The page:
Southering: Why We Want the South to be the Racist Scapegoat

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The South’s past and present relationship with the Confederate flag is shameful and horrendous. What it stood for and currently stands for was and is the most un-American movement in American history—a time when half the country wanted to dissolve the United States of America. The memory of the Civil War and the ghost of slavery continues to haunt the South along with the rest of the country, and for this reason alone, this symbol and symbols like it should cease to be on public display and be relegated to historical sites for educational purposes.

Let’s not be mistaken, the above statement should be the primary understanding of Confederate-glorifying images. What is to follow now is a slight direction change. It is about the purpose the Confederate flag serves for white elites. The Confederate flag serves as a portal through which non-Southern white people can project their own guilt of racial bias onto the Southerner. Let me explain.

When a racist attacks someone of a minority, be it police officers murdering an unarmed black man or a racist attacking an Asian American because of some misguided anger over COVID-19,  racial topics flood the airwaves and social media. Many brilliant activists and scholars give keen insight about white privilege and the systemic racism that exists in every square inch of this country. Well-meaning white folks feel convicted and ashamed. They want to be an ally to minorities and marginalized people. Invariably at some point a video or article comes up with a call to remove a Confederate statue or flag. This is the moment where a subtle shift clicks into place in the minds of many white people. Well-meaning white folks can now decry these racist symbols (which they are) and “do their part” by demanding these backward communities take down their monuments of hate. 

A well-meaning white person may see the Confederate flag and the subconscious will connect the dots from there. The Confederate flag leads to thoughts of the Civil War, which leads to thoughts of slavery, which leads to images of the American South, which lets us off the hook because the subconscious has connected our guilt over institutional racism back to the American South. This is very soothing if we live in overwhelmingly white communities in Suburban Massachusetts or West Michigan. The Southerner has become the scapegoat onto which we project our sins and from whom we demand repentance. We have committed the sin of southering. The othering of the American South.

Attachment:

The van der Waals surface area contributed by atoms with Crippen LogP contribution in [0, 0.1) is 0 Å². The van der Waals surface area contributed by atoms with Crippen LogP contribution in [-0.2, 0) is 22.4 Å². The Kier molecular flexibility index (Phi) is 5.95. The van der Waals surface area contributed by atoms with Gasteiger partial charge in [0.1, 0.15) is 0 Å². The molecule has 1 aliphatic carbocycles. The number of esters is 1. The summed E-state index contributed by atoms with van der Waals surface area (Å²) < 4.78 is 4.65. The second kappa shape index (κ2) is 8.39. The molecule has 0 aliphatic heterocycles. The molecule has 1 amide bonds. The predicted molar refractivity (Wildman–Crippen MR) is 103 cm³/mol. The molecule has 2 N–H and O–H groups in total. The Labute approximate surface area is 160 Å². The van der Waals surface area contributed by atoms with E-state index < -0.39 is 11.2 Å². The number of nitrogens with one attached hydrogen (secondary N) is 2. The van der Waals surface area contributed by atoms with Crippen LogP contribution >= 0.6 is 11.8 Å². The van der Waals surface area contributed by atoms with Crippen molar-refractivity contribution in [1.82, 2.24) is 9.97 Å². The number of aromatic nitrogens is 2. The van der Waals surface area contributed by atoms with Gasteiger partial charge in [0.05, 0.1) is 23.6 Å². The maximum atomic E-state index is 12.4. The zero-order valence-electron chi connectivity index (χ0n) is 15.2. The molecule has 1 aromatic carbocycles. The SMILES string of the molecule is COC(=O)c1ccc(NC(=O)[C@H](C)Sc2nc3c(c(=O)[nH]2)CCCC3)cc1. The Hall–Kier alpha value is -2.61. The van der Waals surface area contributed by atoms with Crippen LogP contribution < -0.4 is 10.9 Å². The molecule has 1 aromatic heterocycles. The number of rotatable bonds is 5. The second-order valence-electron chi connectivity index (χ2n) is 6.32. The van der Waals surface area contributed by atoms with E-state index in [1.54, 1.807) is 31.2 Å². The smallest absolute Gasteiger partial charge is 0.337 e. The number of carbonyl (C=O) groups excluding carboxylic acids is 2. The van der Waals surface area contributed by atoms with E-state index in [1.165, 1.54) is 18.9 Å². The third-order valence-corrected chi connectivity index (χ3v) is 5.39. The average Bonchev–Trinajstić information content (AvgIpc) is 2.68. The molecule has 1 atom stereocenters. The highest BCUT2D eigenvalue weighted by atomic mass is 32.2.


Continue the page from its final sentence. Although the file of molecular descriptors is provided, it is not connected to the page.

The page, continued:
As people, we have a tendency to identify ourselves with groups. We are likely to form these groups around who is in and who is out or who are like us and who are unlike us. The people who are unlike us become known as others, and others often become the objects of ridicule due to any designating factor not shared by the primary group. What is especially nefarious, though, is that this other status is often assigned based upon perceived differences leading to large groups othering people based upon stereotypes or otherwise misguided assumptions.

Cue entry of the American South, a region with a well-known history of racist atrocities, poor education, and distinct regional pride. The American South fits the bill perfectly to attract the odd looks and snickers of many who want to find someone to feel better than. (Case in point: Being from Tennessee and now living in Michigan, I find otherwise intelligent, accomplished professionals often feel it permissible to correct me on how to pronounce my own name, I assume due to my drawl.)

The South has grown into an influential subculture within the United States and also a culture that carries the stereotypes of being backward, simple-minded, and racist. Its history combined with these stereotypes create a wonderful scapegoat onto which we can off load our collective character flaws.

What is perhaps less known is that it was only days ago that the state of Rhode Island moved to change its official (yet largely unknown) name away from the State of Rhode Island and Providence Plantations, a name literally built upon plantation slave labor. Even more blatantly the city seal of the Village of Whitesboro, N.Y., features a white man subduing a Native American man in a wrestling match. Additionally, 66 years after the landmark Supreme Court decision Brown V. Board of Education, New York and California remain among the most segregated school systems in the United States.